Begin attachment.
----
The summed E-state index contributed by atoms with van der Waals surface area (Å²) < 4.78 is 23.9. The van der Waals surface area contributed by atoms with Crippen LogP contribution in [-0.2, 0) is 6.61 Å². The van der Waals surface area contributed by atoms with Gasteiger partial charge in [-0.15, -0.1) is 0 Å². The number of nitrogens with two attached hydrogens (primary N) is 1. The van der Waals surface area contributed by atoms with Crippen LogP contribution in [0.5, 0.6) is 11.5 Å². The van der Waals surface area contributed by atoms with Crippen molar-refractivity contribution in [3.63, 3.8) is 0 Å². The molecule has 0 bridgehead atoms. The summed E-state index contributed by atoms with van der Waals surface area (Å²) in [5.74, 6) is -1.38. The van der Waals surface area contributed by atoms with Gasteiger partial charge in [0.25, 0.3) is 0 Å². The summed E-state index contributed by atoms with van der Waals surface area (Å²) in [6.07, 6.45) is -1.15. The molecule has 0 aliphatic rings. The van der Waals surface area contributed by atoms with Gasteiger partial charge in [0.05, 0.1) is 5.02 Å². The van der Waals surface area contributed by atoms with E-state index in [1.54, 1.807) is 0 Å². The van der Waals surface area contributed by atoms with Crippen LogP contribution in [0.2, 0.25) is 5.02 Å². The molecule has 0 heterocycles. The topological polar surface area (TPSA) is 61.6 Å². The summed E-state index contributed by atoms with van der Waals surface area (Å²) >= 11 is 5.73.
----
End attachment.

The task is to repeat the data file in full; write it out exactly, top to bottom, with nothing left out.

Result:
The summed E-state index contributed by atoms with van der Waals surface area (Å²) < 4.78 is 23.9. The van der Waals surface area contributed by atoms with Crippen LogP contribution in [-0.2, 0) is 6.61 Å². The van der Waals surface area contributed by atoms with Gasteiger partial charge in [-0.15, -0.1) is 0 Å². The number of nitrogens with two attached hydrogens (primary N) is 1. The van der Waals surface area contributed by atoms with Crippen LogP contribution in [0.5, 0.6) is 11.5 Å². The van der Waals surface area contributed by atoms with Crippen molar-refractivity contribution in [3.63, 3.8) is 0 Å². The molecule has 0 bridgehead atoms. The summed E-state index contributed by atoms with van der Waals surface area (Å²) in [5.74, 6) is -1.38. The van der Waals surface area contributed by atoms with Gasteiger partial charge in [0.25, 0.3) is 0 Å². The summed E-state index contributed by atoms with van der Waals surface area (Å²) in [6.07, 6.45) is -1.15. The molecule has 0 aliphatic rings. The van der Waals surface area contributed by atoms with Gasteiger partial charge in [0.05, 0.1) is 5.02 Å². The van der Waals surface area contributed by atoms with E-state index in [1.54, 1.807) is 0 Å². The van der Waals surface area contributed by atoms with Crippen LogP contribution in [0.2, 0.25) is 5.02 Å². The molecule has 0 heterocycles. The topological polar surface area (TPSA) is 61.6 Å². The summed E-state index contributed by atoms with van der Waals surface area (Å²) >= 11 is 5.73.